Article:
So let us begin—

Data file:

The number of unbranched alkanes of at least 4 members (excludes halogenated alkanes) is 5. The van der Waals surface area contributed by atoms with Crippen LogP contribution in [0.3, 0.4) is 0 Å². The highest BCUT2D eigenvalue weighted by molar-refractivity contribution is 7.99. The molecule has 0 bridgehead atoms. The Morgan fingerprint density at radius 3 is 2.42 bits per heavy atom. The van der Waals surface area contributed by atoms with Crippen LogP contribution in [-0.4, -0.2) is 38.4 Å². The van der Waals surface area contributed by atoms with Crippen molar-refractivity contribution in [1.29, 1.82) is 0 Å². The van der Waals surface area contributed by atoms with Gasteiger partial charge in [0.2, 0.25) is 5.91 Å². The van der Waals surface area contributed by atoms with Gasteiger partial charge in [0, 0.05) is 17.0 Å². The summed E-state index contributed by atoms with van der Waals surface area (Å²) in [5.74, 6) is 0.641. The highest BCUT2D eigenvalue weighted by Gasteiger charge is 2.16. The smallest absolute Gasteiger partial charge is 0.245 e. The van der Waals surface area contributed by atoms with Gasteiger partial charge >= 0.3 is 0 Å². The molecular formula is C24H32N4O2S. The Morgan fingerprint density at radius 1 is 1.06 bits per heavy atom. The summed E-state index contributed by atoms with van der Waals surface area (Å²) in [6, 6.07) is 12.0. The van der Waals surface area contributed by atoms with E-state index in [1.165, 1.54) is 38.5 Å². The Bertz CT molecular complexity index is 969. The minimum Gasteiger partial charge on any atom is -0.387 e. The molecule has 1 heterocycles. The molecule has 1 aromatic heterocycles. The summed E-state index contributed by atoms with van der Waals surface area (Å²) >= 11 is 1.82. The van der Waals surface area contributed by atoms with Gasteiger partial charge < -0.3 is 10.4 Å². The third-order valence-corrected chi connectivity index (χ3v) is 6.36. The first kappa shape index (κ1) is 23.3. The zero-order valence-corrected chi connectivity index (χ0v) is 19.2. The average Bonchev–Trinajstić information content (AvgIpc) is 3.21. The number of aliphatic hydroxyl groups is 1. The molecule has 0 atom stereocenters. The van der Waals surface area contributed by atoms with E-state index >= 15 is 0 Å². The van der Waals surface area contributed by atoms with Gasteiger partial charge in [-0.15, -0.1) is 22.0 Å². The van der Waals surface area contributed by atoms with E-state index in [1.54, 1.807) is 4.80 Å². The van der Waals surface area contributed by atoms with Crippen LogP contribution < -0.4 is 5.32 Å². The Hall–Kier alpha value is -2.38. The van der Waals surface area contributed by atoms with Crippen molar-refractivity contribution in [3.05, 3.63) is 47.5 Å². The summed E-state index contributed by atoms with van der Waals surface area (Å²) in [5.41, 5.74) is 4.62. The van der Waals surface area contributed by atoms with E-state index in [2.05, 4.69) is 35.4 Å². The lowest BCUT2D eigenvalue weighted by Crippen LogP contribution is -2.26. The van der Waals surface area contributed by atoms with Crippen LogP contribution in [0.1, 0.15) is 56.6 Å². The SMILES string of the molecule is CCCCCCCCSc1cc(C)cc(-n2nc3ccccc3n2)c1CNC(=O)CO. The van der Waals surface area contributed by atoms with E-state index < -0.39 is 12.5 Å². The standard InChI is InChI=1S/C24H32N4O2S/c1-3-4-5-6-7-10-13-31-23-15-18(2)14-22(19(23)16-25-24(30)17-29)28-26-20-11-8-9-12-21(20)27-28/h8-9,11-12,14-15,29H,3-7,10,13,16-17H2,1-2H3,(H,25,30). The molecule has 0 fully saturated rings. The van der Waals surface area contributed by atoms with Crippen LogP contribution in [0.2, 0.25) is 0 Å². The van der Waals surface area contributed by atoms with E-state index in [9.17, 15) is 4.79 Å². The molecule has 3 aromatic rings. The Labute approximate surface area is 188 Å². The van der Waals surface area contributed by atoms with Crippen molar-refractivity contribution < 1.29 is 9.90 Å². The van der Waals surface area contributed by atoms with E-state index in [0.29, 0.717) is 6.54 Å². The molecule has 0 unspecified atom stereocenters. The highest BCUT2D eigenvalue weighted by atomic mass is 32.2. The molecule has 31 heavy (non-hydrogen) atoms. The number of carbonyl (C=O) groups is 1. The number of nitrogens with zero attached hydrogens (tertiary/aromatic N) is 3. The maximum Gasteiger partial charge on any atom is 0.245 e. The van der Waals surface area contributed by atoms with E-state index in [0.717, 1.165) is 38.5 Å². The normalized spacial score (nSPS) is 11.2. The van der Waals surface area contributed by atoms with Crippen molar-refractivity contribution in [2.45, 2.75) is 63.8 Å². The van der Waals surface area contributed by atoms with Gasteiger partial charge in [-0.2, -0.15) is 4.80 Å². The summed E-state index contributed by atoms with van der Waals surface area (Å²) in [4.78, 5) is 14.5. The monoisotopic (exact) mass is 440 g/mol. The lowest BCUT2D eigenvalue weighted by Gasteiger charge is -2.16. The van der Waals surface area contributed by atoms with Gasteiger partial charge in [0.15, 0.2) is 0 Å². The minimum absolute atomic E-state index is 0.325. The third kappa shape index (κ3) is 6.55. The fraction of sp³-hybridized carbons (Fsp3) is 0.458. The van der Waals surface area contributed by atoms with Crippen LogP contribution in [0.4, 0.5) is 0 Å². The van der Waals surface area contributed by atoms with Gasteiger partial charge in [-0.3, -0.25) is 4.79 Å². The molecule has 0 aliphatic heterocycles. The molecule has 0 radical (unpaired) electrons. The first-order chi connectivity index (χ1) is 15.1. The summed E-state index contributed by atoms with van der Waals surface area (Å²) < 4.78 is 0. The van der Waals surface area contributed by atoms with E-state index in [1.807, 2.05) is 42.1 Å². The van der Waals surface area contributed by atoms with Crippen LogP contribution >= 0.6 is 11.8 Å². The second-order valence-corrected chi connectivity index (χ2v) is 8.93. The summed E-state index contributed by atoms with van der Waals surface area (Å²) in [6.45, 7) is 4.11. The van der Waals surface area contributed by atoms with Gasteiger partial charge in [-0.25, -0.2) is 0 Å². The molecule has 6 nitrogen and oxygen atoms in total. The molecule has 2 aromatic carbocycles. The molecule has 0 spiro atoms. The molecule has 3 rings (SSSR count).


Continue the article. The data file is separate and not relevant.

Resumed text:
Clinical history: Are there any points in the clinical history of the patient that suggest the diagnosis of MS? Patients with MS may give a history of neurological symptoms and signs (remember signs are elicted on clinical examination-meaning when the doctor examines you) that wax and wane (relapsing and remitting MS). A patient may present with acute loss of vision in one eye along with pain in the eye  (I am talking about optic neuritis). As the doctor dwells deeper into the history, the patient volunteers that a couple of years ago he had a similar problem in the other eye which had resolved on its own and he had not been investigated further. Hmmm–now we have history of 2 attacks separated in time. As a neurologist this makes me think of MS as a possible diagnosis. The problem with MS though is that it may present with non-specific signs or symptoms or rather it may present with signs and symptoms that localize to different parts of the central nervous system (CNS). By CNS I mean the brain and the spinal cord. So for example patients may present with numbness on weakness on one side of the body (this localizes to the contralateral motor or sensory cortex), problems with the bladder (incontinence–this usually localizes to the spinal cord), problems with balance and coordination (their gait is off and they may have a prominent tremor in their limbs–this localizes to the cerebellum or the brain stem), double vision (this localizes to the cranial nerves which control the movement of the eyes). Virtually any part of the central nervous system can be involved–hence the presentation is at times non-specific. BUT WHAT HELPS US AS DOCTORS IS WHEN WE GET HISTORY WHICH SUGGESTS A DISEASE DISSEMINATED IN SPACE AND IN TIME. Meaning a disease process which is involving different parts of the central nervous system and which has shown evidence of multiple attacks separated by time. REMEMBER MS IS NOT A MONOPHASIC ILLNESS (it relapses and remits!!!)